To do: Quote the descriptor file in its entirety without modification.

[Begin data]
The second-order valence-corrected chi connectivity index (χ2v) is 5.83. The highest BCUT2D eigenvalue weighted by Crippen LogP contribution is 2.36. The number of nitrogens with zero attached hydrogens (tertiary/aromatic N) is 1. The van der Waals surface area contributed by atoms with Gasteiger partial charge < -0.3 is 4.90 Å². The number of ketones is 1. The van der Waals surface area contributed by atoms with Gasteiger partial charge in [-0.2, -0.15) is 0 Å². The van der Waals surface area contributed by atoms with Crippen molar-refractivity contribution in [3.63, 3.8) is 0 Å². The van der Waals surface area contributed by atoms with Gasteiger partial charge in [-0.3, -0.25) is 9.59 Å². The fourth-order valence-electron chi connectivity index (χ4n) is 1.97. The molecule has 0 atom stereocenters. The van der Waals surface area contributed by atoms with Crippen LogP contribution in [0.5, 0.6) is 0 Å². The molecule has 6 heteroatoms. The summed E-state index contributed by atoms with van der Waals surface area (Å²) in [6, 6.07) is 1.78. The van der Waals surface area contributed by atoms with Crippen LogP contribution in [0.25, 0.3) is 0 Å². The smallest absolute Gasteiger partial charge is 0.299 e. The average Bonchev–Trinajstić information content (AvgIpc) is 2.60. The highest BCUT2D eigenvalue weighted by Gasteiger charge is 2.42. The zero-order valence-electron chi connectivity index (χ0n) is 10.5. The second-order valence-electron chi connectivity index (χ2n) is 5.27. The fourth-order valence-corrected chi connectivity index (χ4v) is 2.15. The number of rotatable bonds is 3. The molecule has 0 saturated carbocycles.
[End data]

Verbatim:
The second-order valence-corrected chi connectivity index (χ2v) is 5.83. The highest BCUT2D eigenvalue weighted by Crippen LogP contribution is 2.36. The number of nitrogens with zero attached hydrogens (tertiary/aromatic N) is 1. The van der Waals surface area contributed by atoms with Gasteiger partial charge < -0.3 is 4.90 Å². The number of ketones is 1. The van der Waals surface area contributed by atoms with Gasteiger partial charge in [-0.2, -0.15) is 0 Å². The van der Waals surface area contributed by atoms with Crippen molar-refractivity contribution in [3.63, 3.8) is 0 Å². The van der Waals surface area contributed by atoms with Gasteiger partial charge in [-0.3, -0.25) is 9.59 Å². The fourth-order valence-electron chi connectivity index (χ4n) is 1.97. The molecule has 0 atom stereocenters. The van der Waals surface area contributed by atoms with Crippen LogP contribution in [0.5, 0.6) is 0 Å². The molecule has 6 heteroatoms. The summed E-state index contributed by atoms with van der Waals surface area (Å²) in [6, 6.07) is 1.78. The van der Waals surface area contributed by atoms with Crippen LogP contribution in [0.25, 0.3) is 0 Å². The smallest absolute Gasteiger partial charge is 0.299 e. The average Bonchev–Trinajstić information content (AvgIpc) is 2.60. The highest BCUT2D eigenvalue weighted by Gasteiger charge is 2.42. The zero-order valence-electron chi connectivity index (χ0n) is 10.5. The second-order valence-electron chi connectivity index (χ2n) is 5.27. The fourth-order valence-corrected chi connectivity index (χ4v) is 2.15. The number of rotatable bonds is 3. The molecule has 0 saturated carbocycles.